Beginning in 1903, Satie began responding to criticism about his music lacking form by creating fanciful titles such as “Trois morceaux en forme de poire” (1903; “Three Pieces in the Shape of a Pear”), “Véritables Préludes flasques (pour un chien)” (1912; “True Flabby Preludes for a Dog”), and “Embryons Desséchés” (1913; “Desiccated Embryos”) including erratic and nonsensical instructions in these compositions such as to play a section “light as an egg” or “with astonishment” rather than using commonplace directions such as piano and forte. During this era, Erik also enrolled at a conservatorium, for the third time, landing at Schola Cantorum de Paris at the ripe age of 40 between 1905-1912. Eventually, he did graduate at the top of his class, despite being nearly double the age of anyone in his class. Around this time Satie also began carrying a hammer in addition to his omnipresent umbrella, which he hauled around for protection on his long and constant walks around greater Paris. Further still, Erik began a small charity between 1908 to 1910 where he was entrusted with taking orphans and poor children on countryside outings. On Sundays, he would also help these kids create compositions, encouraging them to conjure up absurd titles (similar to the ones above). Toward the end of his life, he told French composer Darius Milhaud, “I should so much like to know what kind of music the children who are now four years old will write,” revealing his constant interest in future generations.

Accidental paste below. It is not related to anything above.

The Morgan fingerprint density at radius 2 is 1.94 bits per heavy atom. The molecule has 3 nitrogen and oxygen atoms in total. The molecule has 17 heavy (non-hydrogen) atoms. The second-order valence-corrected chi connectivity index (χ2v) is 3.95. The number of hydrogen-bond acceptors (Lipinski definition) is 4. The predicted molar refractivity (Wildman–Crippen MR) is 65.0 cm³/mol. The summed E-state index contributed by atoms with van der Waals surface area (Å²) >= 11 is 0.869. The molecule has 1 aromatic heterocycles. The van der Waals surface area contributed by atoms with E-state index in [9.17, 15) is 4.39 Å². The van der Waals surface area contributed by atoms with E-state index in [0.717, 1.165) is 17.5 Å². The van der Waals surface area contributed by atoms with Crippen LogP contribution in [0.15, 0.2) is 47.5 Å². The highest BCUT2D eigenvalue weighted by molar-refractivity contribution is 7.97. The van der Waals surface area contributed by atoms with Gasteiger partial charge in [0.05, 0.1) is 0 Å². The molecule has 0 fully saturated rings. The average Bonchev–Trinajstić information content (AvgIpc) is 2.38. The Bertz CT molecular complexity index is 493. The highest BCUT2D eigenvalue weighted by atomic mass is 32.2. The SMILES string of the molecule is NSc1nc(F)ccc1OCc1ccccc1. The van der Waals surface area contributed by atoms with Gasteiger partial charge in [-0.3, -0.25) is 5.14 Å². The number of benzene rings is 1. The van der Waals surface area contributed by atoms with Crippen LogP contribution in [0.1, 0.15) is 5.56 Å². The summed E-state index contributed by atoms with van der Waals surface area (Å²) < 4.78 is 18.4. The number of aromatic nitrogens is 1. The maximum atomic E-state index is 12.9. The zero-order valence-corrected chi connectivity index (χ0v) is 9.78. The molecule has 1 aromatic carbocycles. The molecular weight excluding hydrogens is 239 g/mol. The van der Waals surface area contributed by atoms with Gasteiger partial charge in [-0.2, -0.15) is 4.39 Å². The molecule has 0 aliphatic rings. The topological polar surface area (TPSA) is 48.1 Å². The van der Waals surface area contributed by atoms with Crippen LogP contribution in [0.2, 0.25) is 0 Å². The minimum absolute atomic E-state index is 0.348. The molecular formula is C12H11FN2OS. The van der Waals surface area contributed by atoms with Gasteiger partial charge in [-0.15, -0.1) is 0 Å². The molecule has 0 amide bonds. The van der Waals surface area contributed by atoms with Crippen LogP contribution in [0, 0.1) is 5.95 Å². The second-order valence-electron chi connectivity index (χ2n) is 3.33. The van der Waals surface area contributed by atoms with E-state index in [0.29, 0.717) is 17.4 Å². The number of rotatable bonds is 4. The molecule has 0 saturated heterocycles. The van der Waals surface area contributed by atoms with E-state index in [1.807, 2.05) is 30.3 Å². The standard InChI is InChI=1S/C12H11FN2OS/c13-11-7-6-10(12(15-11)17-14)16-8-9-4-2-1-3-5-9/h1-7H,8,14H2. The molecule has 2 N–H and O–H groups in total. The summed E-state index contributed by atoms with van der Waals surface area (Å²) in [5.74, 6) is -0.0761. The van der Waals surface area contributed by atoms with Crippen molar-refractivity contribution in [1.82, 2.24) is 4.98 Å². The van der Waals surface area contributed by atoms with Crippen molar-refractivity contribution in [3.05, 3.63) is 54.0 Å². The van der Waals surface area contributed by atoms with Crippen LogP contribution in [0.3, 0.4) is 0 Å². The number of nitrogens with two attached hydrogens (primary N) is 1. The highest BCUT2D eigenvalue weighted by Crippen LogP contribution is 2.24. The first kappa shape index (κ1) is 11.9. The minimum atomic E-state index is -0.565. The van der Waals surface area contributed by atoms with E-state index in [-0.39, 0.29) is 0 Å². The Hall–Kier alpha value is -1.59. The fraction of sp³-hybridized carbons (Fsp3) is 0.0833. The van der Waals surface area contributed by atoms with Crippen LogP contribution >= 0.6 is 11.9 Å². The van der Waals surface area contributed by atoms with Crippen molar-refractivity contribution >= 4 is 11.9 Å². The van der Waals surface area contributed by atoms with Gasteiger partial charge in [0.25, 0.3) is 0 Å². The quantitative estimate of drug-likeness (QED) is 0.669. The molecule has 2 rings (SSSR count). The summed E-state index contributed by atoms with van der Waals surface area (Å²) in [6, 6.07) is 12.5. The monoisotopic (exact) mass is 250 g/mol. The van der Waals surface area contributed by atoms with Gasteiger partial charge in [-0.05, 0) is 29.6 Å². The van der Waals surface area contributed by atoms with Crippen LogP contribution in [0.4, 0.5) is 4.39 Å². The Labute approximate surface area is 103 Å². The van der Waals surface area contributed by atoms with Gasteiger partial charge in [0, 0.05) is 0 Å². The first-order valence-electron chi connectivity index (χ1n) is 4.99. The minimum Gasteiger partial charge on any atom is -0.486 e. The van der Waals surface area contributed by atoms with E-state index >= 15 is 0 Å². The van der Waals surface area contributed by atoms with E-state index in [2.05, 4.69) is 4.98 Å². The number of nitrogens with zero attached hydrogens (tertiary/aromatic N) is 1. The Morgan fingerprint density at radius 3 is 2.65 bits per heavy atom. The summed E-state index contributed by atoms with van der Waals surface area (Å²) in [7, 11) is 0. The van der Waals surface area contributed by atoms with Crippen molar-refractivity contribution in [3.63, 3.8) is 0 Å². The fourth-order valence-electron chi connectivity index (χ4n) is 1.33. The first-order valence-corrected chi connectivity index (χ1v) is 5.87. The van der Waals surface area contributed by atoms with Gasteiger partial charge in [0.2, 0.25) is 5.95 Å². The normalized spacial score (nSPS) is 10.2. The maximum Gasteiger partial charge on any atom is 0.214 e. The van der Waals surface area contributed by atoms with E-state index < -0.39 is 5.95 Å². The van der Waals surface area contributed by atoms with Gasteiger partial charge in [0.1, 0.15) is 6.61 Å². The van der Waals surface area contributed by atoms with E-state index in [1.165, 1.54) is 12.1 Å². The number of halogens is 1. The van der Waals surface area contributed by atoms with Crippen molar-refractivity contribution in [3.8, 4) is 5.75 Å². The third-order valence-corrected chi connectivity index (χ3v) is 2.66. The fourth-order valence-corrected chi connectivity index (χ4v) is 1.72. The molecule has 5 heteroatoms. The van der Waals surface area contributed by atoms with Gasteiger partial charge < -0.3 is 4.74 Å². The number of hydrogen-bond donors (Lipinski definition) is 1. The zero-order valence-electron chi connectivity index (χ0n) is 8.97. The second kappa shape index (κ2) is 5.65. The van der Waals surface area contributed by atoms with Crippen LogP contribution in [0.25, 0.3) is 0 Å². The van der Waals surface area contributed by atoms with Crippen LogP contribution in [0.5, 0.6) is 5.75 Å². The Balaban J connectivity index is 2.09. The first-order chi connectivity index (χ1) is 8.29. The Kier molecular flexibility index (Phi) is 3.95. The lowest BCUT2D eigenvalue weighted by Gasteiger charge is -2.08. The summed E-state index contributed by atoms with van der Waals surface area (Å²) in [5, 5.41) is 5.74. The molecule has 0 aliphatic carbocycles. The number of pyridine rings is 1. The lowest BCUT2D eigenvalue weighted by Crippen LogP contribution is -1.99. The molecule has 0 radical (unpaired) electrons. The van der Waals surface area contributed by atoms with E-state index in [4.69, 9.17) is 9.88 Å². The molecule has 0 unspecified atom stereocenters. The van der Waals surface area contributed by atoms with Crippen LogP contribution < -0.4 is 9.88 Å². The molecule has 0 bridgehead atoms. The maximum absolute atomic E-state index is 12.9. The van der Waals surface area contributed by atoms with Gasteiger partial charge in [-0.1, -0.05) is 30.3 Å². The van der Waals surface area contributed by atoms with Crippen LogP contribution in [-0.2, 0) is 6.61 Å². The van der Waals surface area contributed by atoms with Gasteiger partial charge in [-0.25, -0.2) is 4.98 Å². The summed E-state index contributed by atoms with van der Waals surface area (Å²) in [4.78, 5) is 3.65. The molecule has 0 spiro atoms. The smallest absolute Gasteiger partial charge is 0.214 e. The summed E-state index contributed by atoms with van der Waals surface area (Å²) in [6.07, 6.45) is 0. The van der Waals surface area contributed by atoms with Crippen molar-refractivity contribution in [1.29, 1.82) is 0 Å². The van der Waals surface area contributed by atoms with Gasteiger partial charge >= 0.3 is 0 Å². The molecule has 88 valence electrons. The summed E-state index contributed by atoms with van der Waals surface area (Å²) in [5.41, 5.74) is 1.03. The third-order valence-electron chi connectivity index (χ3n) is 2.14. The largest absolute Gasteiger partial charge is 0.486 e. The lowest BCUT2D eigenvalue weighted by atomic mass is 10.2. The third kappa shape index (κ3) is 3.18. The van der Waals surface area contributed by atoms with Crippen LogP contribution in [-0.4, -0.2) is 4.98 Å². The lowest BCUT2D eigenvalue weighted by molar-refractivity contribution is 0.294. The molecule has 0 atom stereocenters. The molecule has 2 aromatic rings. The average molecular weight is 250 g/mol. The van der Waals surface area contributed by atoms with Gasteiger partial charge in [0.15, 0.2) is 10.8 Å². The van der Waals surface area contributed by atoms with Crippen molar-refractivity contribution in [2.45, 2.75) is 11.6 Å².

Finally, in 1911, in his mid-forties, Erik landed in the scope of fame as Maurice Ravel, a popular French pianist, composer, and conductor played a handful of Satie’s early works at a show. All of a sudden, Satie was regarded as a musical revolutionary–no one had ever heard anything like it before. Following this acclaim, Satie was commissioned by Sergei Diaghilev's Ballets Russes to create the musical accompaniment for the ballet Parade (1917), for which Pablo Picasso notably arranged the decor and costumes and Jean Cocteau was the writer. The composition for this ballet was complete with a siren, revolver shots, and the sounds of a typewriter. Though this show finally brought Satie to worldwide acclaim, it was attacked by critics for having a strong anti-war sentiment during the brutal WW1, for which there was still no end in sight. In fact, on the opening day, the play nearly culminated in a riot from the audience, though it didn’t go so far as to be labeled a riot. Jean Poueigh, a highly acclaimed critic and French composer, slammed the play on the opening day despite telling Satie and company that he enjoyed the play on the night of the dress rehearsal. Satie responded by sending a brief postcard to Poueigh that read, “Sir and dear friend, you’re nothing but an arse, and an unmusical arse!” For this ‘slander’, Poueigh brought Satie to court for libel and defamation of character. The judge found Satie guilty, sentencing him to eight days in prison, 1,000 francs in damages, and a 100 franc fine. Despite his guilty sentence, Satie did not spend any time in jail and both the damages and fine were eventually paid by his friend and occasional patron, Princesse de Polignac. Ultimately, the press had a field day with the trial and subsequent sentence, further increasing Erik’s presence in esoteric culture.